In 2011, Portugal was subdued to the short The Portuguese Falcon, the first Portuguese Fascist Superhero. Now, in 2015, and after a long post-production, the feature length film hit the country’s cinemas and is now a highlight of the Caminhos Film Festival in Coimbra.
The Sixties, Portugal. The country is under a happy dictatorship by cake baker António de Oliveira Salazar (José Pinto). In the army, General Seagull (Miguel Guilherme) looks for the ultimate Homeland defensor, and finds it in moustached Captain Falcon (Gonçalo Waddington). Falcon thrives fighting against the enemies of the Nation, and together with his partner, Partridge Kid (David Chan Cordeiro), he keeps Salazar and the Secret Police happy. That is, until some strange incidents with communists (and communinjas) lead him into a trap by someone from his past…
As the majority of Portuguese film comedy tends to fall into lower brow, The Portuguese Falcon is a breath of fresh air, combining a sarcastic and provocative view of Portuguese History with a tongue-in-cheek style, reminiscent of a 90’s comic book. It’s without a doubt a work of love, and the script by director João Leitão and Nuria Leon Bernardo is full of politically incorrect gold and quotable moments. It also does the apparently impossible feat of telling a very culturally specific story while still entertaining the “outsiders”. Waddington, who is usually at home with more serious parts, delivers himself to this schizophrenic character with all his soul, going completely overboard at times (Rice cake? *slap I AM A DANGEROUS MAN!!) The fight scenes, very eastern inspired thanks to actor and fight choreographer Chan Cordeiro (for some reason, Portuguese low-budget filmmaking seems to have a weakness for martial arts – as we’ve seen in the cult classic Ninja das Caldas), are of a superior quality to the ones you’re used to at this budget level, and, of course, the costume and art department (kudos if you got all the bird inspiration during the first viewing) are excellent.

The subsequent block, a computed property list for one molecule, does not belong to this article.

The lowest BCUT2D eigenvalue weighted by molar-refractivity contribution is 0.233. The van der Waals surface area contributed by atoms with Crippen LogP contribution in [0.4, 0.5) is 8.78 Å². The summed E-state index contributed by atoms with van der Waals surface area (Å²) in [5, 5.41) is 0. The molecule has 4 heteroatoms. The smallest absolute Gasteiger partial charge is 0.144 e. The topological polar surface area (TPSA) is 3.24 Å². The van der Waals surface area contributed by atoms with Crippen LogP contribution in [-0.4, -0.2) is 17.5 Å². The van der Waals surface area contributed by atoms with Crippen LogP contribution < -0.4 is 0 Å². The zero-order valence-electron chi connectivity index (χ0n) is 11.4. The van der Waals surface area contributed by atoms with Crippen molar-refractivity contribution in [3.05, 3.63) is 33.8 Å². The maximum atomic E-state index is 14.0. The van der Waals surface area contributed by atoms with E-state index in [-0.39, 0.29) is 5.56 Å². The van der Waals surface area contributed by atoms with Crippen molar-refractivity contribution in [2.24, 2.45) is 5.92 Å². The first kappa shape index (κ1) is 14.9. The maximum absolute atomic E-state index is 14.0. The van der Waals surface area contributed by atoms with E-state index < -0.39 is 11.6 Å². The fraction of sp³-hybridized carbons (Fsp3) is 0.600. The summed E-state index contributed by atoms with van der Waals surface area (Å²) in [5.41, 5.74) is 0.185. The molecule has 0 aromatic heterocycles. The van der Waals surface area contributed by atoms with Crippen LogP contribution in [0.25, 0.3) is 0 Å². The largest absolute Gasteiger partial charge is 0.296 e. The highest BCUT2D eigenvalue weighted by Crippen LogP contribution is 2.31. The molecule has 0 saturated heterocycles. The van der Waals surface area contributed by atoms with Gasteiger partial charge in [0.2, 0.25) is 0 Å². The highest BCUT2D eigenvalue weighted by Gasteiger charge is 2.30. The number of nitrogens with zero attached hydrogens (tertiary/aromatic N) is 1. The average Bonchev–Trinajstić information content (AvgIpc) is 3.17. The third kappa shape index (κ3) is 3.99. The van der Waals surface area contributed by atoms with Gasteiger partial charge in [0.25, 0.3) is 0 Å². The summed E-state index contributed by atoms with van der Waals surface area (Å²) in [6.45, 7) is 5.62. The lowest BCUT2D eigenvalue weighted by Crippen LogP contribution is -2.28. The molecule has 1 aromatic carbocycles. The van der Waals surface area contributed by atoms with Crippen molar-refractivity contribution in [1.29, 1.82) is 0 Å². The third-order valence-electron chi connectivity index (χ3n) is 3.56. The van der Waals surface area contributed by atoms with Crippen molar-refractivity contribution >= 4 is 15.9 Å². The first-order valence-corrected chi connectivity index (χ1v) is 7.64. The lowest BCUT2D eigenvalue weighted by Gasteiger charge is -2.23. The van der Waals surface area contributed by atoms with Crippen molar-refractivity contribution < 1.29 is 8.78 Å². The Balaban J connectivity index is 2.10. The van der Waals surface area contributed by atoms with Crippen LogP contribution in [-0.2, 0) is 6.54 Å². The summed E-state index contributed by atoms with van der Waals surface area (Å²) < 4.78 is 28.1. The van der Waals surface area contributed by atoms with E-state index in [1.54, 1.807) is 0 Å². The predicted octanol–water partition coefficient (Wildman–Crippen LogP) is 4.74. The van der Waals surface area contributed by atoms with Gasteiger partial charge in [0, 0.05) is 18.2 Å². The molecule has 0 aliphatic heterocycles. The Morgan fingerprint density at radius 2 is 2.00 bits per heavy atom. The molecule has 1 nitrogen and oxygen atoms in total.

Alas, the potential for a great film was lost on the direction and clunky editing. Playing safe where the script demanded bold, Leitão failed to make the best of its gags and his actors’ extreme performance, and left the film lacking the snappy rhythm that this type of comedy deserved. It is still, however, a potential cult film, and though not at the level of, say, Kung Fury, it is a solid step in a different kind of filmmaking in Portugal. Go see it to fight the Red Menace.
And by the way… Custard tart?
The Portuguese Falcon screened at the Caminhos Film Festival, the only Portugal-based festival dedicated to celebrate Portuguese Cinema. For more information about the festival and contacts, please go to https://filmfreeway.com/festival/caminhos